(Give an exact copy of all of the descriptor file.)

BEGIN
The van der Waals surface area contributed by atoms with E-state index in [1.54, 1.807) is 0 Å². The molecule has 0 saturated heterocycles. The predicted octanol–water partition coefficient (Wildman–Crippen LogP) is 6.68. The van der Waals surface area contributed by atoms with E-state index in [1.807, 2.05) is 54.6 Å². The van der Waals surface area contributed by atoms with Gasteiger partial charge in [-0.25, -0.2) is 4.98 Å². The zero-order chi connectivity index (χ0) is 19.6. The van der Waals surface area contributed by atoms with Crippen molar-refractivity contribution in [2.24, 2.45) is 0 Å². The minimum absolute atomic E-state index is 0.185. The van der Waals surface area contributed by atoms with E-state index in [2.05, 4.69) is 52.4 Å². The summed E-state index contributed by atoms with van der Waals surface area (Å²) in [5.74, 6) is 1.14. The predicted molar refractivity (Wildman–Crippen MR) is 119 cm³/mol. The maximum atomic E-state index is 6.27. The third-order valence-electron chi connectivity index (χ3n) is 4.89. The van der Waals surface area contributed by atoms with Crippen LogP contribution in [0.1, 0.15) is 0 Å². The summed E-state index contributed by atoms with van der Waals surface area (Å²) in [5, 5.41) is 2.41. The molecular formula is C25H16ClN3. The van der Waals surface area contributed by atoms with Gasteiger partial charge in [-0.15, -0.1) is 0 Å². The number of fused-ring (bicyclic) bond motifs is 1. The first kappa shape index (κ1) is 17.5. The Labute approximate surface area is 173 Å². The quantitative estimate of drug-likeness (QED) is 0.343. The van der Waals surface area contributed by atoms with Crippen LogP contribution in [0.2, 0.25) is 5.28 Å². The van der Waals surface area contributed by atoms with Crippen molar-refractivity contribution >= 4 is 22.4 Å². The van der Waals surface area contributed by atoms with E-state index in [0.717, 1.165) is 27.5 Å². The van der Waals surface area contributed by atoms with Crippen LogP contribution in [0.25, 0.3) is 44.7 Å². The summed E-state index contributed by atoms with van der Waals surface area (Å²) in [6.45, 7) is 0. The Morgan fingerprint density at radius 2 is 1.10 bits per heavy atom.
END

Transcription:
The van der Waals surface area contributed by atoms with E-state index in [1.54, 1.807) is 0 Å². The molecule has 0 saturated heterocycles. The predicted octanol–water partition coefficient (Wildman–Crippen LogP) is 6.68. The van der Waals surface area contributed by atoms with E-state index in [1.807, 2.05) is 54.6 Å². The van der Waals surface area contributed by atoms with Gasteiger partial charge in [-0.25, -0.2) is 4.98 Å². The zero-order chi connectivity index (χ0) is 19.6. The van der Waals surface area contributed by atoms with Crippen molar-refractivity contribution in [2.24, 2.45) is 0 Å². The minimum absolute atomic E-state index is 0.185. The van der Waals surface area contributed by atoms with E-state index in [2.05, 4.69) is 52.4 Å². The summed E-state index contributed by atoms with van der Waals surface area (Å²) in [5.74, 6) is 1.14. The predicted molar refractivity (Wildman–Crippen MR) is 119 cm³/mol. The maximum atomic E-state index is 6.27. The third-order valence-electron chi connectivity index (χ3n) is 4.89. The van der Waals surface area contributed by atoms with Crippen LogP contribution in [0.1, 0.15) is 0 Å². The summed E-state index contributed by atoms with van der Waals surface area (Å²) in [5, 5.41) is 2.41. The molecular formula is C25H16ClN3. The van der Waals surface area contributed by atoms with Gasteiger partial charge in [-0.15, -0.1) is 0 Å². The number of fused-ring (bicyclic) bond motifs is 1. The first kappa shape index (κ1) is 17.5. The Labute approximate surface area is 173 Å². The quantitative estimate of drug-likeness (QED) is 0.343. The van der Waals surface area contributed by atoms with Crippen LogP contribution in [0.2, 0.25) is 5.28 Å². The van der Waals surface area contributed by atoms with Crippen molar-refractivity contribution >= 4 is 22.4 Å². The van der Waals surface area contributed by atoms with E-state index in [0.717, 1.165) is 27.5 Å². The van der Waals surface area contributed by atoms with Crippen LogP contribution in [0.25, 0.3) is 44.7 Å². The summed E-state index contributed by atoms with van der Waals surface area (Å²) in [6.45, 7) is 0. The Morgan fingerprint density at radius 2 is 1.10 bits per heavy atom.